One more complaint from my students (see Monday/Tuesday posts) is: “I’m given other jobs, in addition to my coding, and asked to do them without impacting the main project I’m working on. Not just occasionally, in a crisis, but all the time.”
Some might say that this trait of trying to squeeze more out of Engineering is just human nature or even a good Management technique, and that you can’t blame Management for trying. But I say you can blame them for trying. They should know better.
Management believes engineers pad their estimates, and therefore they probably have a bunch of time available to get other work done. Or they think engineers love working until midnight every day. And on weekends.
Ironically, if engineers are always given additional (but unpredictable) work to do, they will pad their estimates.
This problem is similar to making project changes without assessing and including the impact, but it’s more insidious, because this bad behavior can be happening even when there is a change management system in place which is followed. These “extra tasks” are not for the primary project, and so the work they require may not be estimated and the primary project’s schedule is not modified to include it.
I think a large part of the solution to this problem lies in using a work tracking tool that can track all the work of Engineering, regardless of project. The work elements could be new development on Project A, enhancements due to changes on Project A, maintenance tasks or bugs on Project B, some requirement writing or analysis for potential Project C, etc. If each work element is estimated, the workload of each assignee can be added up and evaluated against deadlines.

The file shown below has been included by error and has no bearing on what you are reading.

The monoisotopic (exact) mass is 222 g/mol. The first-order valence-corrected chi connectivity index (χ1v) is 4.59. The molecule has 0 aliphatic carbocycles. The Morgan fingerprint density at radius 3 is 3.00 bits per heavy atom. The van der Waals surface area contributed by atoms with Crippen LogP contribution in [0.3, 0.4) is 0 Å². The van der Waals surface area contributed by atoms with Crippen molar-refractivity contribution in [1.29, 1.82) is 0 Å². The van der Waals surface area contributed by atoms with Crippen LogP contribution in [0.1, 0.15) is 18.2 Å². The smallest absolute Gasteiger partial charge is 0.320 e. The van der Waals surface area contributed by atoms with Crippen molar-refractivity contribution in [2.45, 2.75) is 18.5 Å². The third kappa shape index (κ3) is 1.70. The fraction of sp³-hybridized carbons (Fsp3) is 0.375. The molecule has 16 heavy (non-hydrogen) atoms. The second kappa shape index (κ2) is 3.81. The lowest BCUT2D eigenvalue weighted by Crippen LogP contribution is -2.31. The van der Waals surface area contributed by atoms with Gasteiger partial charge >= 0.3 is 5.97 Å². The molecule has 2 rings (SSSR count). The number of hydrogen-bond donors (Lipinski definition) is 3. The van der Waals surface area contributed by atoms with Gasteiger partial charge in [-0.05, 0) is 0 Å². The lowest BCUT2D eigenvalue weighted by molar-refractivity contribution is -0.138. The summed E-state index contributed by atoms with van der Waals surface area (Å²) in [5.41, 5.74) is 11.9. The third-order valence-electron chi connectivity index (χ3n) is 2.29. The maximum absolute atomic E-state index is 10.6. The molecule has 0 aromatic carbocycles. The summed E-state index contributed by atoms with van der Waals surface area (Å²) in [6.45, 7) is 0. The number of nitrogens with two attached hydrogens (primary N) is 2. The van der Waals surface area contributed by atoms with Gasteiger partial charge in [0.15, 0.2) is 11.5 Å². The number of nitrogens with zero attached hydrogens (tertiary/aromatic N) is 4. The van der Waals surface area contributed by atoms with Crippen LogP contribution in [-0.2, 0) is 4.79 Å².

This can be done with a spreadsheet or a more specialized tool. At my last job, we had such a tool that tracked all engineering work (and was used as our bug tracker as well). It was so liked by the engineers that they wouldn’t work on a task unless there was a work task opened for them to do the work against. Sounds bureaucratic and obstructive, but it wasn’t. It worked great. (If you’re curious, you can find out more about it on the Duck Pond Software consulting link below my name.)
But, once again, if Management does not buy into the process and tool, nothing will change. Selling Management on the benefits of work tracking is much like selling them on change management. Management must be made to understand:
· how many little extra tasks will result in missed deadlines, and how missing those deadlines will mean missing the turnover to testing, resulting in missing the release schedule.
· that engineers will eventually give up on their project deadlines after being given additional tasks with the inference that these new tasks are higher priority. And Management must understand how demoralizing this all can be.
· that the use of a work tracking process for all Engineering tasks will result in greater Management visibility into what everyone is doing and greater project control.
And, in the end, it has to involve Trust. Trust that Engineering is using legitimate estimates in their schedule, and not padding it to compensate for extra work they’ll be asked to do. Trust that Management won’t do end-arounds and task the engineers outside of the process. Trust is key.
Instructor, UCSC Extension, SEQ Program
Software Requirements Engineering (next class Aug 2008)
Software Project Planning, Monitoring, and Management (next class Nov 2008)